Many new Pilates teachers find it frustrating to get committed clients. Here's some advice I have shared during one of my Live Q&A Calls:
What can a new teacher expect from a Pilates career?
No matter what type of teacher training program you attended, in general, you won't be prepared for how to succeed (financially) in your Pilates career.
I've talked to many owners of (often) smaller studios who have an urgent need for more good teachers. They have a full schedule and they want to add more teachers to the team. These studios might offer an apprenticeship type training which means that you're embedded in the day to day activities of the studio. You practice at the studio, you observe the teachers and you watch "the real thing". You are being prepared for what it will look and feel like once you have graduated.
If you've trained with a large education company, which undoubtedly gave you a great education, there might not necessarily be a position open for you to begin teaching.
As a result, new teachers know how to teach, but they don't learn how to get and keep students. Most teacher training programs don't teach best practices for building and keeping a clientele. Many new Pilates teachers are left wondering how to apply at a studio and how and where to start teaching, set up a home studio, or go all in and open their own dedicated Pilates space.
After getting hired at a studio, you might expect to walk into a full schedule of 20-30 hours a week. Unfortunately, it usually doesn't work out that way!
The reality of Pilates is that each teacher is responsible for their own success. Even if you are employed by a studio, you still have to get your own students and communicate and teach your classes and sessions in a way that those students will continue to take classes with you for years.
If you've made the transition to Pilates from a corporate career, then you might be unfamiliar and maybe even uncomfortable with having to market and sell your classes.
Pilates is a very personalized industry where you have a close relationship with your students. Just like you have YOUR hairdresser and YOUR OB/GYN, and YOUR dentist. All of those are professions where trust is a major component. Pilates is similar. In the business world, there is a saying that people buy from people they know, like, and trust.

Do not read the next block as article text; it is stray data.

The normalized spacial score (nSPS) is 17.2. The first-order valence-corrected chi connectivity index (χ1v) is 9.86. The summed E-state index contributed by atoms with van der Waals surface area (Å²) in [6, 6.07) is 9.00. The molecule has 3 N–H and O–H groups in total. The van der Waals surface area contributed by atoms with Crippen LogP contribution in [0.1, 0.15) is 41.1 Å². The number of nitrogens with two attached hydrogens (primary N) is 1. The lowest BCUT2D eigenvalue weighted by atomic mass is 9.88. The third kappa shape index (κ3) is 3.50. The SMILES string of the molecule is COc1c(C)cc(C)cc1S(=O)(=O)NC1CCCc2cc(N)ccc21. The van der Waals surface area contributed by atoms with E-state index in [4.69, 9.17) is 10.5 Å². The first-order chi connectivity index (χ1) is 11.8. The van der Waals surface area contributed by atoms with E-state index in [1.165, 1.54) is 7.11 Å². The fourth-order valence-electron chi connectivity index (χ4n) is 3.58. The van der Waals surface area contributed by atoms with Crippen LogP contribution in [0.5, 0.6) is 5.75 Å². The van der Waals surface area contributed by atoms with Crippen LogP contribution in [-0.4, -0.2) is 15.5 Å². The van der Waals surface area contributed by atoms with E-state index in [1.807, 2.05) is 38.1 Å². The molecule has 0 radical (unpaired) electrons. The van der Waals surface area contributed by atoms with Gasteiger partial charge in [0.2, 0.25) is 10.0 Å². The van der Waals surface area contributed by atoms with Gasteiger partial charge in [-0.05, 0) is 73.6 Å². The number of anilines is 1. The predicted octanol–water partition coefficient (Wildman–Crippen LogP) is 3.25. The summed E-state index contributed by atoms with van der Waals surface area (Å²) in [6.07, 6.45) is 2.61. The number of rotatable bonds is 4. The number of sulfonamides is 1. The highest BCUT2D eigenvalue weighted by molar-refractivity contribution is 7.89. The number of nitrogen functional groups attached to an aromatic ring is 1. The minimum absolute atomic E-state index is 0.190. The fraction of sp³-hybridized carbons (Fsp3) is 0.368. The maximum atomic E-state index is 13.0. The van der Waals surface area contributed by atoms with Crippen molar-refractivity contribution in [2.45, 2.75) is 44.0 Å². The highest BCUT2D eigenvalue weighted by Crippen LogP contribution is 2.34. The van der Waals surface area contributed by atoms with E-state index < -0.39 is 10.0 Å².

- First, potential students have to get to know you (they meet you in the hallway or practice on the Reformer next to you),
- then they have to like you (by finding something specific that connects you), and
- finally, they have to trust you (by showing your expertise and thorough knowledge of the Pilates method).
Here are some real life examples:
- I usually drive an hour to see MY hairdresser. (It took me 8 years to find her). I do the same for my dentist.
- A friend of a friend drives three hours from Maine to New Hampshire just to see her hairdresser.
- I had a student for 8 years who drove an hour each way twice a week to attend my classes.
That's how committed people get once they know, like, and trust you.
The student-teacher connection can be very strong, which is wonderful. You get to know her body really well. I often knew my students' bodies better than they knew their own bodies. Because of this, you can help them much more effectively and they want to stick with you instead of just dropping into a class here and there with a different teacher who doesn't know them.
If you're a good teacher and a good communicator, you will be able to fill your classes. But it is going to take time. If you want to build a clientele, you have to be present at the studio as much as possible. Show up at the studio, practice, hang out, help out, chat with people. Don't expect to be paid for every minute during your first month. You just got to show your face so that people will get to know and like you. Maybe you realize you have something in common (You love orchids, too?). Then they might be willing to try a class with you in which you can demonstrate that they can trust you. And that's when you have a new student.
To hear the rest of my answer, check out the Q&A Call Replays. They're all available as part of the membership.
Do you have a burning Pilates question? Register for my upcoming live Q&A call and submit your question. Attending live is free and open to anyone.